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#4
(10-07-2021, 05:23 PM)nelo Wrote: Have you set your crop tool to delete the cropped pixels?
(There is anew feature since ? to delete /just not show those pixels)

Well now!  That does appear to explain it.  Looks like that means the way it has always worked in the past became a new option. What might be the rationale for doing that?

Anyway, glad to now know how to do what I've always done in the past.  Many thanks for cluing me in.

(10-07-2021, 05:26 PM)rich2005 Wrote: I must admit I got lost off with the GOOD and the BAD, however

When posting screenshots of issues include the tool options and layers in the images. So many things in your work flow affect the result. Crop with allow growing on or off. Crop with delete cropped pixels  on or off.  Canvas size with width / height linked not linked.  Size of the layers (obviously different as shot 1 & 2 are single layer 3 & 4 are two layers)

I can get #4 easily with the Image -> Canvas size by adding to the initial values or multiplying factor to the initial values depending on what I want. Uniform size border or retain aspect ratio.
My apologies.  I did find it difficult to explain.  Especially when I didn't know how to (properly) describe what seemed to be happening.  I was trying to limit the amount of information in the screen shots, thinking that might make it less confusing.  Sounds like that simply didn't work.
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#5
Quote:What might be the rationale for doing that?

It is to be able to work with a photo and not destroying it.
You should be able to do what you want, but your photo should in the end still be intact.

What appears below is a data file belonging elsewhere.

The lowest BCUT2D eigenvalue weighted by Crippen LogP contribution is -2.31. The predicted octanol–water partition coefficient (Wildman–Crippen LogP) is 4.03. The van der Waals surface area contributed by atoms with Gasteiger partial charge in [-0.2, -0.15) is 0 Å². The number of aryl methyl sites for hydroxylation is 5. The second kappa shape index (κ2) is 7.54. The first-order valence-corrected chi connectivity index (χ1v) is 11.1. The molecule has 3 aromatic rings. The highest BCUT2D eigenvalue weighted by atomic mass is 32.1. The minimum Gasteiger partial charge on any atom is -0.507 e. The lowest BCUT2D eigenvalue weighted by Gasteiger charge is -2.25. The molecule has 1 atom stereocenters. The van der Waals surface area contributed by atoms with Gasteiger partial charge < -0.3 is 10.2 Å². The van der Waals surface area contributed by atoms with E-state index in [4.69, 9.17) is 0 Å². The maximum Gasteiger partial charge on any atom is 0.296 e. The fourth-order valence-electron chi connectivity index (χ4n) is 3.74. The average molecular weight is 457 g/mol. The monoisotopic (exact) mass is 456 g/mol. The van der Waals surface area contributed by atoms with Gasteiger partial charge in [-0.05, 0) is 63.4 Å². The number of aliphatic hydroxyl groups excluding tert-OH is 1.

Some people find that important.
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#6
(10-08-2021, 08:57 AM)nelo Wrote:
Quote:What might be the rationale for doing that?

It is to be able to work with a photo and not destroying it.
You should be able to do what you want, but your photo should in the end still be intact.
Some people find that important.
That does make sense to me.  It sounds like my question wasn't expressed very well.  New features are very common especially with a project under active development.  However, it would seem to me that when migrating to a new release having that default values for such options preserve the prior method of operation makes sense.  In that, have someone who wants to use the new capability consciously change the setting rather than force a dummy like me to have to do that in order to make it work the way it always has.

Thanks again for spotting my mistake.
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#7
(10-08-2021, 07:21 PM)ajax Wrote:
(10-08-2021, 08:57 AM)nelo Wrote:
Quote:What might be the rationale for doing that?

It is to be able to work with a photo and not destroying it.
You should be able to do what you want, but your photo should in the end still be intact.
Some people find that important.
That does make sense to me.  It sounds like my question wasn't expressed very well.  New features are very common especially with a project under active development.  However, it would seem to me that when migrating to a new release having that default values for such options preserve the prior method of operation makes sense.  In that, have someone who wants to use the new capability consciously change the setting rather than force a dummy like me to have to do that in order to make it work the way it always has.

I sort of agreee ith you, especially for this feature that seems to break a lot of things (including a few tutorials out there).